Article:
• Presentations Friday- 1:00 PM -5:00 PM.
  • Keynote Friday – 5-6 PM
  • Saturday –  9:45AM-5:00 PM
  • Feminist Peep Show 1:00 – 2 PM w/Christen Clifford
  • We will also host a Friday evening in Kenwood, and there are several museums and sights to see as well as excellent dining while you are in town.

Residencies

The residency program has launched. M.O.M. will be hosting students, authors, artists, and academics onsite beginning January 1, 2017. The M.O.M. Art Annex Residency Program is open to those students, artists, and scholars engaged in the study of women, mothers, fathers, and families. This live/work space in the heart of downtown St. Petersburg, Fl is an opportunity for those wishing to focus for an extended period of time on research, writing, or art-making in a quiet setting, close to amenities, in a supportive environment. This opportunity is offered at no charge to applicants in exchange for some commitment to the M.O.M. facility each week [Link].

More about M.O.M.

The Museum of Motherhood (M.O.M.) is an exhibition and education center dedicated to the exploration of family – past, present, and future with a focus on mothers, fathers, and families.

M.O.M.’s mission is to start great conversations, feature thought-provoking exhibits, and share information and education. Our aim is to collect, preserve, and disseminate articles, books, artifacts, images, and research on the science, art, and history of all aspects of procreation, birth, and caregiving. We care about those engaged in these activities, and actively promote members of the community interested in the emerging areas of Mother and Father Studies. [LINK]

 

Please RSVP if you are interested in attending any portion of these events: info@MOMmuseum.org

 

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On My Experience of Motherhood Studies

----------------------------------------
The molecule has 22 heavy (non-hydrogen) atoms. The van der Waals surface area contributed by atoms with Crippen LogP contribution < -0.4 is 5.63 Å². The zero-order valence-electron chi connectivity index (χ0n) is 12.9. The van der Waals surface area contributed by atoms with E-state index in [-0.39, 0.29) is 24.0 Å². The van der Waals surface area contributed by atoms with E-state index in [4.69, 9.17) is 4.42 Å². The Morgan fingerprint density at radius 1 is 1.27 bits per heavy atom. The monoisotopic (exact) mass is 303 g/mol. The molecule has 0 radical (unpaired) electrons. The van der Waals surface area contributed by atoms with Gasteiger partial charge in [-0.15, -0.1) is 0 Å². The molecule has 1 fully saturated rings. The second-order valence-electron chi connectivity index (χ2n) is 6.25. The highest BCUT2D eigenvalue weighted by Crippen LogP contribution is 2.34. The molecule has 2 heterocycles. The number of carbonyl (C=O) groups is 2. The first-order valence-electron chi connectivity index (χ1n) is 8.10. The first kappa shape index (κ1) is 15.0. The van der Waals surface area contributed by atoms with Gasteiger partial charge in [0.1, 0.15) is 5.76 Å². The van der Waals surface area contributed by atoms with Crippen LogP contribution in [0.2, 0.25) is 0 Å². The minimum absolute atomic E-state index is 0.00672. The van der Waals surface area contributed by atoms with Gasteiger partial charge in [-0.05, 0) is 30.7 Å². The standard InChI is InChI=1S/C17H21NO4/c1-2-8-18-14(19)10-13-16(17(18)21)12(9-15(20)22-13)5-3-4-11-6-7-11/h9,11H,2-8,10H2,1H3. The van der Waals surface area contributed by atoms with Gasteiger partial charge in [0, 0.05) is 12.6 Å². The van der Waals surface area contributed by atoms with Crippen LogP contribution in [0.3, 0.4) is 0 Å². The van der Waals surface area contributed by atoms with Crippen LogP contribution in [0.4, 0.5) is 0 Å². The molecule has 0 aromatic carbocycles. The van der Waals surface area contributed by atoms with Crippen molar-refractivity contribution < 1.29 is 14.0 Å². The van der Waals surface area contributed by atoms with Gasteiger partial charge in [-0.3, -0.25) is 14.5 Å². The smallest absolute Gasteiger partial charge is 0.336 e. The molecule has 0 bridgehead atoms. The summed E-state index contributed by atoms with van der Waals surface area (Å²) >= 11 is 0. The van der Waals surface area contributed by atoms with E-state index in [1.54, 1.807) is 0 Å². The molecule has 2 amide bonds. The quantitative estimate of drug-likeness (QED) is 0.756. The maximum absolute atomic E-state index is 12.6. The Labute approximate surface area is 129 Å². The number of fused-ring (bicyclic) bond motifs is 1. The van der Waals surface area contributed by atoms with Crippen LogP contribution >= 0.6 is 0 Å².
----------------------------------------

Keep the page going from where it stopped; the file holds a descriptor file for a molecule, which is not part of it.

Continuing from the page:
PatriciaHillCollinsYou may have seen some of my blog posts over the last several weeks that came from the response papers I wrote for the Introduction to Mother Studies course offered through the museum. With a capstone paper using research on current topics related to reproductive technology, the class culminated three weeks ago last Sunday afternoon. I promised myself that I would not begin watching the newest season of Orange is the New Black until the course finished, and I have since been relishing these moments of TV consumption.

Other than satisfying my Netflix addiction, I have been able to reflect back on the course since finishing it. I was a Sociology major in college but took a lot of classes in the Women’s Studies department. Adrienne Rich and Patricia Hill Collins contributed foundational texts to our study in Introduction to Mother Studies. The names and works of these scholars were familiar to me from undergrad. However, studying them in the context of Introduction to Mother Studies, I began to see them in a new light…as mothers. Because of the strength of their words and power of their knowledge, I had always identified them as feminist first, whatever else second. But in a movement where “the personal is political” has been a rallying cry, perhaps for them, they would see themselves as mother/sister/self first, feminist second.